all the paper! all the paper! what to do with all the paper?


About three years ago I went paperless. And it’s the best thing I’ve done health wise since I quit smoking. Seriously!

I had no idea how much the clutter was bringing me down. And it was mainly paper clutter. All the paper knitting patterns. All the bills. All the junk mail. All the handouts from school or scouts. Binders and file folders of paper. And I didn’t know what I had or where it was.

It all started when we moved the shop from the big location to a space the third of the space. The big location was about 2400 square feet upstairs with several hundred square feet of basement.  It had allowed me (and previous owners) to keep a lot of stuff we just didn’t need. Because I had the physical space, I filled it. You never know when you might need a file cabinet of old yarn catalogs or ancient knitting books from the 1970s. Seriously! We’ve all had the experience – the minute you throw something out or give it away, you need it.

So we needed to downsize the shop, I went to town on that basement. And I got addicted to the purge. I discovered that one of the biggest anxiety in my life was paper. Such a simple thing but a little paper here and a little paper there adds up. And paper at home and paper in your business is a LOT of paper.

First I started with all the files in the file cabinets. With my trusty Evernote and my wonderful scanner (with a document feeder), I made quick work of two 4-door file cabinets of price lists, old patterns, and “historic documents.” I only saved the bare minimum physical paper or what was legally required by the government. Everything was organized into notebooks and stack in Evernote and it is all searchable!!!

Then I took control of all the home paper. Here’s how I tackled it all.

Mail and bills: Go paperless with as many bills as you can. For the mail that does arrive in the mail box, have a system to deal with it immediately. I go through the mail at the mail box, right next to the recycling bin outside. Any junk mail – flier from political candidates, information from home repair experts, the weekly circulars – all go right in the recycling bin and never enter the house.  Sensitive junk mail – credit card offers, insurance deals, any marked confidential – I ripped in half. Bills – doctors bills, the water bill, and car tag renewal – go in a pocket on the refrigerator door so I can deal with them later.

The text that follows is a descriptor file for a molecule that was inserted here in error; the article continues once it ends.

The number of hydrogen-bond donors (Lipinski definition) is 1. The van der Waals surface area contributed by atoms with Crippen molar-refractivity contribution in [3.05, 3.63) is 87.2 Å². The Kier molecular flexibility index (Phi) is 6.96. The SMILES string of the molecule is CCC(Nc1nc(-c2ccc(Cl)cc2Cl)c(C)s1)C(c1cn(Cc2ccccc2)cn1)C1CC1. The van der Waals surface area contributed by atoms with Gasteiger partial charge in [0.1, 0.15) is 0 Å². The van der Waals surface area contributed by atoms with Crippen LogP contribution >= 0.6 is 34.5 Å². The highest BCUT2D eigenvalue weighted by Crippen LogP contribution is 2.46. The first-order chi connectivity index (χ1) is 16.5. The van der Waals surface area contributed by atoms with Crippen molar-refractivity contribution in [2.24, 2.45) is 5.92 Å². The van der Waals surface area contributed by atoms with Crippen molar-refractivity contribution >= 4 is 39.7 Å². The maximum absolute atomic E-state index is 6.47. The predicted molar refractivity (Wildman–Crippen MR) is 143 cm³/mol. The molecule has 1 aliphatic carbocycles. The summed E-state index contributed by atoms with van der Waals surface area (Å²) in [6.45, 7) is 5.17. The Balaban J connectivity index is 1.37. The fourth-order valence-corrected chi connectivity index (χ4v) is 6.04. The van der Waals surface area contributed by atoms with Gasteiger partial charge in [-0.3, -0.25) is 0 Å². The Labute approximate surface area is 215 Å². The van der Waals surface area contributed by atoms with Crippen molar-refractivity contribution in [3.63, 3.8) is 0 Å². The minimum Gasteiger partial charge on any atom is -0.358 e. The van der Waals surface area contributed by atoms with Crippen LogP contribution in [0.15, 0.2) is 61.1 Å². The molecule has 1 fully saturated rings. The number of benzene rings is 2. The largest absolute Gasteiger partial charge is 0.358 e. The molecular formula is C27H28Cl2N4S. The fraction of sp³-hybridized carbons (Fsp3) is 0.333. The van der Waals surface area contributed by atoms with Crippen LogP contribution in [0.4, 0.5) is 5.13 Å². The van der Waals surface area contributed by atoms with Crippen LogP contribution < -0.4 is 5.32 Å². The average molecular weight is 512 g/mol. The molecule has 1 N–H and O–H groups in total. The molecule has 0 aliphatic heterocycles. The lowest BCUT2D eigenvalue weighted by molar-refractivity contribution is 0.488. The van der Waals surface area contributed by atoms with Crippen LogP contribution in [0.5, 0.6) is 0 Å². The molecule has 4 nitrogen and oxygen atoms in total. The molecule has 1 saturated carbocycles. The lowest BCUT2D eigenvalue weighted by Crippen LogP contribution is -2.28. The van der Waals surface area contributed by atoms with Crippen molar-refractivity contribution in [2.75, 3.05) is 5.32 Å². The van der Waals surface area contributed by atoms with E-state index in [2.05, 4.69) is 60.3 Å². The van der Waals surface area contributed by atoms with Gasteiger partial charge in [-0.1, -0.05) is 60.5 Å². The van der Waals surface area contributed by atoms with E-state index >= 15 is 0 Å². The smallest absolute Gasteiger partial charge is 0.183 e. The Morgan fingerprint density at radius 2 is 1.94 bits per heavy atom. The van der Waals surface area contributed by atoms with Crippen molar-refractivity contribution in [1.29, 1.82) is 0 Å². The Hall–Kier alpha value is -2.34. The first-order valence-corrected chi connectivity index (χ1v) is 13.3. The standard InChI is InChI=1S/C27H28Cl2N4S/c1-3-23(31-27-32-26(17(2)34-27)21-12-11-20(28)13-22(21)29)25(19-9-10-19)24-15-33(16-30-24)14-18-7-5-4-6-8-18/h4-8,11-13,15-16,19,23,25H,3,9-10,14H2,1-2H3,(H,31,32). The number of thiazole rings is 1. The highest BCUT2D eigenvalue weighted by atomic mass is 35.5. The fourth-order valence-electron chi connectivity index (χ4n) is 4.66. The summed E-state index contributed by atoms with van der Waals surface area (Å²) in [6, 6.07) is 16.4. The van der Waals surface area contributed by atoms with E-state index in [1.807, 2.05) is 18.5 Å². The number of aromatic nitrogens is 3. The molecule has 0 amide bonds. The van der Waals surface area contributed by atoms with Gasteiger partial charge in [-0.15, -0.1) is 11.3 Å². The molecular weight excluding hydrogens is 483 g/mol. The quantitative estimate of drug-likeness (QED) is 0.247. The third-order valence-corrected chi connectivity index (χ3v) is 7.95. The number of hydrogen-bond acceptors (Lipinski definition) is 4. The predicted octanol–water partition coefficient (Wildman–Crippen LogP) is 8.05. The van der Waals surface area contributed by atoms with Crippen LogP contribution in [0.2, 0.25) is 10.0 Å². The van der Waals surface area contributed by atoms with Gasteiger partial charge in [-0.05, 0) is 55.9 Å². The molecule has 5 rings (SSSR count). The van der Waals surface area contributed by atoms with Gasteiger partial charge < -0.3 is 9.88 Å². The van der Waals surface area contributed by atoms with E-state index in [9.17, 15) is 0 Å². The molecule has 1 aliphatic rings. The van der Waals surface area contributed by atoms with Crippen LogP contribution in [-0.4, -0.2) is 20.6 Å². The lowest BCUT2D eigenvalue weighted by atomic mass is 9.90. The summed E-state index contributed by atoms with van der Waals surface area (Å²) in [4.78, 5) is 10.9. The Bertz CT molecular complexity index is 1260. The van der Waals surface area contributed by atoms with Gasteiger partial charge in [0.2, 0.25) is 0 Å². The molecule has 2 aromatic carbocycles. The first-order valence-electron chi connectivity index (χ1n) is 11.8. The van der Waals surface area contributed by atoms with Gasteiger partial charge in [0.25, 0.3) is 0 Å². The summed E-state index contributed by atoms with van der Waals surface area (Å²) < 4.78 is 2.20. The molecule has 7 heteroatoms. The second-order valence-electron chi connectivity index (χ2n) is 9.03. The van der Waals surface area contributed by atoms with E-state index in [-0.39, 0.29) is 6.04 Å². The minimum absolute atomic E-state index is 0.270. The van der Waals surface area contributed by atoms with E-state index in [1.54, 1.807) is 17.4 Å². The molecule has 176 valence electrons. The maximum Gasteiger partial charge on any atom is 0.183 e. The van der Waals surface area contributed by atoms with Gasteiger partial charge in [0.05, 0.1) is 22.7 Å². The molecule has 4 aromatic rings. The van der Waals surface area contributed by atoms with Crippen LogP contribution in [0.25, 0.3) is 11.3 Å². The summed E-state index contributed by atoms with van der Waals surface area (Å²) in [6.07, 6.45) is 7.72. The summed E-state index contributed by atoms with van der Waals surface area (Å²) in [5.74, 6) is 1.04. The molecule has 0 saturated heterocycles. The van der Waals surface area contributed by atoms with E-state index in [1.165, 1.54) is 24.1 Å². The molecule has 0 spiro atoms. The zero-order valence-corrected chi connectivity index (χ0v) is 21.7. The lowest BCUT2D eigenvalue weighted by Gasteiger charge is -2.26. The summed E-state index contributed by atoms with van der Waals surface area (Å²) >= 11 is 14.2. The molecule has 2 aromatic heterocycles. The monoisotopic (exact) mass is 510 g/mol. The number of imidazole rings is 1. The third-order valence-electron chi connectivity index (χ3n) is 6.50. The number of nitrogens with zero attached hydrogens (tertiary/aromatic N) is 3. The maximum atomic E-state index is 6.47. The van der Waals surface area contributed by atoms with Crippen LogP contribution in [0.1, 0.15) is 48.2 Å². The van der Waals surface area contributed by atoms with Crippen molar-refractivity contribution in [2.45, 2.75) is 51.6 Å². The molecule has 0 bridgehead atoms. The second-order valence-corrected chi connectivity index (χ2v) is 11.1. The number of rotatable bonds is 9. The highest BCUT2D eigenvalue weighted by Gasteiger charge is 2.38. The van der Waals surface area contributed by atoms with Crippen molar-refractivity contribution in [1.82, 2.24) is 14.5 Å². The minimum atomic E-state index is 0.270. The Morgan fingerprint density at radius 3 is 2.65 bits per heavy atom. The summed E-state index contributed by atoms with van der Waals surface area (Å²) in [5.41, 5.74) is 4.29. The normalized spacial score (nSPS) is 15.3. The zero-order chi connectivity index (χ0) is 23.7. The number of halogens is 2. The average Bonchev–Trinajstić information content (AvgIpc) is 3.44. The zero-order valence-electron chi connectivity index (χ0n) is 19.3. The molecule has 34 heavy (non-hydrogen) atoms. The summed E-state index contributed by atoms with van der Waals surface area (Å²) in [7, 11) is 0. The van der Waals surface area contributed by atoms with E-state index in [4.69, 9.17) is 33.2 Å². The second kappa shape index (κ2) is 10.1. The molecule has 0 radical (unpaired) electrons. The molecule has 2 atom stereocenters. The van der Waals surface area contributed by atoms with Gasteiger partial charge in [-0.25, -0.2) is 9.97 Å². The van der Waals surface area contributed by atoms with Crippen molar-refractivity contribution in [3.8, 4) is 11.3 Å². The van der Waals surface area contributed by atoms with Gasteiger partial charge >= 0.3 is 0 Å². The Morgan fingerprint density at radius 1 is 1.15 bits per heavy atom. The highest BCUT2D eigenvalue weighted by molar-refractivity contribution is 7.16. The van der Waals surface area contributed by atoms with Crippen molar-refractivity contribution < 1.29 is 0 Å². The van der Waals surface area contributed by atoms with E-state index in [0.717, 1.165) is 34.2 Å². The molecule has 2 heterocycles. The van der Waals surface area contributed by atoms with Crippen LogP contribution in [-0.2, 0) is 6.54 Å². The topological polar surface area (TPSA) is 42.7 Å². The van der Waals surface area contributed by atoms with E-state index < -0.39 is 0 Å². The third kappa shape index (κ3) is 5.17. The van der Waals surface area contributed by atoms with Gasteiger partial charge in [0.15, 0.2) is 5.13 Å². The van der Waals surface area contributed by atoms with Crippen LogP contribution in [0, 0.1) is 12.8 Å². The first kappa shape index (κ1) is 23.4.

Schools papers and handouts: Any handouts that didn’t need to be kept (just informational) go immediately into recycling. Handouts that we needed to refer back to get scanned and then recycled. Homework papers and report cards – things I might want to save forever – go into a folder or pocket on the refrigerator. At the end of the school year, I go through this folder and only keep the stuff that should be saved – the best of the best drawings, reports, homework assignments.

Knitting patterns: With the revelation that is Ravelry, I have been able to eliminate even more paper. I no longer need to purchase patterns. My Ravelry library loads directly into Knit Companion and just have my iPad with me while I’m knitting. And if you have a pattern in a magazine or book, just scan it and then upload it to Knit Companion. If you are using it for personal use (not posting it to the internet or selling it) then you should be good with copyright. And you haven’t tried Knit Companion you are missing out! It syncs with my iPhone and my iPad. I can mark where I am so I never lose my place on a pattern. I can make notes. I can highlight a section. Plus I always have my pattern with me. Are you ever without your phone?

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